Martha

“Let my eyes stream with tears
day and night, without rest,
Over the great destruction which overwhelms
the virgin daughter of my people,
over her incurable wound.
If I walk out into the field,
look! those slain by the sword;
If I enter the city,
look! those consumed by hunger.
Even the prophet and the priest
forage in a land they know not.”
Jeremiah 14: 17-18

One danger of constant busywork is that it can provide us with a means of escaping the problem at hand. For many of us, that problem is often an emotional or spiritual one: if my hands and mind are occupied with work, I don’t have to think about how my friendships are going, what I’ve been struggling with in prayer, or other (for some of us, a seemingly endless amount) concerns mounting in the backs of our heads. It is very common for us to answer the question, “How are you?” with the word “fine” even if we are feeling far from it.

That’s sort of how I picture Martha today in the Gospel. I’m reminded of a time when I was helping to run an event and was extremely anxious that everything should go well. At some point a priest pulled me aside and asked how I was doing. I didn’t want to admit to my anxiety, so I just listed a series of tasks that I still had to accomplish before the event was over. He saw right through me. “You can cry,” he offered, “don’t worry.” I think of Jesus watching Martha prepare everything perfectly and seeing something weighing on her heart that she is afraid to show to Him. But He already knows it, and loves her, and wants her to lean on Him for help. I think of all the times we go to prayer with a sort of false stoicism, putting on a “game face,” when all God wants is to see us as we are. I imagine Christ saying, “Go ahead and cry, yell, plead, laugh–if that’s what you need to do, do it!” God already knows what you desire. You don’t have to put on a face for Him, and it’s silly to even try. Let’s all try to develop the confidence in the Lord necessary to be able to drop our defenses, to let down the walls of our hearts so that He may enter and bring more abundant life.

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The Magdalene

“Mary, do not weep; the Lord is risen from the dead.”
-Responsory, Liturgy of the Hours for Memorial of St. Mary Magdalene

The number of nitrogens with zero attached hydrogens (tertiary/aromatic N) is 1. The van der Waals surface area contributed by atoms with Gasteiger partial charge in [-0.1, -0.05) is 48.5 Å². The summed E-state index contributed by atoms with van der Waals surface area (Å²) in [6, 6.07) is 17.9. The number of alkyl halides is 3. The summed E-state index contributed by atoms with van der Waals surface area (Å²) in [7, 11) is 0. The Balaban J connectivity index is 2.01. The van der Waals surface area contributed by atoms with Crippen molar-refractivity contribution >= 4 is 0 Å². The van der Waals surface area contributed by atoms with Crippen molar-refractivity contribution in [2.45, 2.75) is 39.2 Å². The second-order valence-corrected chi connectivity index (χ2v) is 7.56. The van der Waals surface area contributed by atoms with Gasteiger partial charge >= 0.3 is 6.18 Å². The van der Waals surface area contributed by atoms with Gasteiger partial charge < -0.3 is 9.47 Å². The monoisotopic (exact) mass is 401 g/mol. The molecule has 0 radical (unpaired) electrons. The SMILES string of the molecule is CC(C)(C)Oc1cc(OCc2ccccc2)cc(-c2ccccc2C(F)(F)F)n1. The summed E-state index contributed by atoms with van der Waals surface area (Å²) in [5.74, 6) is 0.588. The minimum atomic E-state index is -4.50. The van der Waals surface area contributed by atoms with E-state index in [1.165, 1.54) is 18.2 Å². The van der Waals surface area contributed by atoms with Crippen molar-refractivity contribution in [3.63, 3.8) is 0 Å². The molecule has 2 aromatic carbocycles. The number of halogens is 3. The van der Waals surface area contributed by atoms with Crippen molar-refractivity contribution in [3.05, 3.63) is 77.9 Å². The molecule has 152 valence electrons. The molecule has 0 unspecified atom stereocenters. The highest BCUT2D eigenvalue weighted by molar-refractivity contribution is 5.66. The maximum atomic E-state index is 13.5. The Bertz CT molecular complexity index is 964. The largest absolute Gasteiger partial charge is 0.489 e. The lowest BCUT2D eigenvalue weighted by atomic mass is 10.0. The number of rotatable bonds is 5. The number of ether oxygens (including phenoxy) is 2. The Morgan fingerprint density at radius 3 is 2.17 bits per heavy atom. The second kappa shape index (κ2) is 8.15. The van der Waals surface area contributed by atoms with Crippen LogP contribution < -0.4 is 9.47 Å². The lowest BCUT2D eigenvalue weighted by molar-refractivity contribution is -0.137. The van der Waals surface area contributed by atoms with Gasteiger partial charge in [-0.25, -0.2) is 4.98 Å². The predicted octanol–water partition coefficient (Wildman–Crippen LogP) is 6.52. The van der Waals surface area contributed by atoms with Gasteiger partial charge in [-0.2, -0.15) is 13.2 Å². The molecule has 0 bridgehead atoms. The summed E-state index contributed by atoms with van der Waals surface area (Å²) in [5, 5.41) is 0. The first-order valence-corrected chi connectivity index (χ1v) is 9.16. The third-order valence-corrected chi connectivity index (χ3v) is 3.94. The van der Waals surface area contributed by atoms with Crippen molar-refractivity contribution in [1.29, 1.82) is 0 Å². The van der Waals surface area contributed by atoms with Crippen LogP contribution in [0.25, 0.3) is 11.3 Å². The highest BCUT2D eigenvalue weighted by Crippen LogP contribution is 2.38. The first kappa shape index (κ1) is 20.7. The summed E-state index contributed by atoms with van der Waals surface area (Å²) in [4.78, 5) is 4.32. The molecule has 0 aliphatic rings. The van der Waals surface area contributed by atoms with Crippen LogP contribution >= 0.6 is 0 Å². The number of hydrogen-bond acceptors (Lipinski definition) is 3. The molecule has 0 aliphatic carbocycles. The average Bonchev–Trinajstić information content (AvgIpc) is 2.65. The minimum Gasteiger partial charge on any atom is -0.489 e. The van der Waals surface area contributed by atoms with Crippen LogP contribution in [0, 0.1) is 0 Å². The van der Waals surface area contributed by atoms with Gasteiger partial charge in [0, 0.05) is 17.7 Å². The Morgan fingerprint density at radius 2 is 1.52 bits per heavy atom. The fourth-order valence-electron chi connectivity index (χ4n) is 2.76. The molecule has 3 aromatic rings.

What is the proper response to our own sinfulness? Penance, sorrow, and ultimately, a re-commitment to love: the Magdalene shows us this. She who loved much because she was forgiven much (cf. Luke 7:47) realizes that a disciple’s response to sin is not be scandalized, not to give up, and not to sit dumbfounded by one’s own lack of perfection. She knows this because she was given the privilege of being the first person at the Lord’s tomb. When she wept because all seemed lost, she was told to stop crying. “Do not be afraid, for I have conquered the world,” our Lord tells us (John 16:33). And yet we are often deeply distressed that we do not live up to our expectations of ourselves. We take pride of the image of ourselves that we would like to cultivate, and this image becomes our god.

Reflect instead on the Magdalene. She had no reputation to worry about, because hers was already destroyed. None of the holy men at the time regarded her as anything more than a sinful woman. All she had was Christ, and she was willing to appear foolish for him, to commit luxurious acts of love, to run to his disciples and tell them Her Lord was alive even when they were completely incredulous. Rather than priding ourselves on our own righteousness, why don’t we assume the position of Mary Magdalene, admitting our sinfulness and complete reliance on God’s mercy to get through the day?

St. Mary Magdalene, pray for us, that we may grow in humility, and that we may not be afraid to appear foolish in the eyes of the world in our zeal for God.

Who Shall Climb the Mountain of the Lord?

“For the purity of Christ and the purity that is manifest in our hearts are identical. Christ’s purity, however, is the fountainhead; ours has its source in him and flows out of him. Our life is stamped with the beauty of his thought. The inner and the outer man are harmonized in a kind of music. The mind of Christ is the controlling influence that inspires us to moderation and goodness in our behavior.”
-From a treatise on Christian Perfection by Saint Gregory of Nyssa, bishop (2nd reading in Matins today)
 
Last night’s Bible study discussion led me to meditate on purity–how we get it, where it comes from, etc. So it was without surprise that I opened up the Office of Readings this morning to find this passage. 
 
My rag-tag feminist sensibilities have always led me to a distaste for the word “purity”–for its sexual connotation and how it seems to hold men and women to different standards. But when the psalmist says, “Who shall climb the mountain of the Lord?” and answers, “The man with clean hands and pure heart,” (Psalm 24), I sit up and take notice. Last night at Bible study we discussed the various ways in which the pagans surrounding the Israelites pulled them down into sin, and what that looks like in our own lives. Seeking the beautiful and the good ought to be pleasurable, and yet it is sometimes obscured by the false attractions of the world around us.
 
In the end, purity is not about being a Pollyanna– it’s about being free. Free from snares, free to pursue God fully. “Take every thought captive in obedience to Christ,” and you will receive his peace as a result (2 Corinthians 10:5). Easier said than done, I know, but take heart–Christ is victorious over sin and death, and he has already conquered the world. Claim his victory in your life and never tire of doing what is right (cf. 2 Thessalonians 3:13).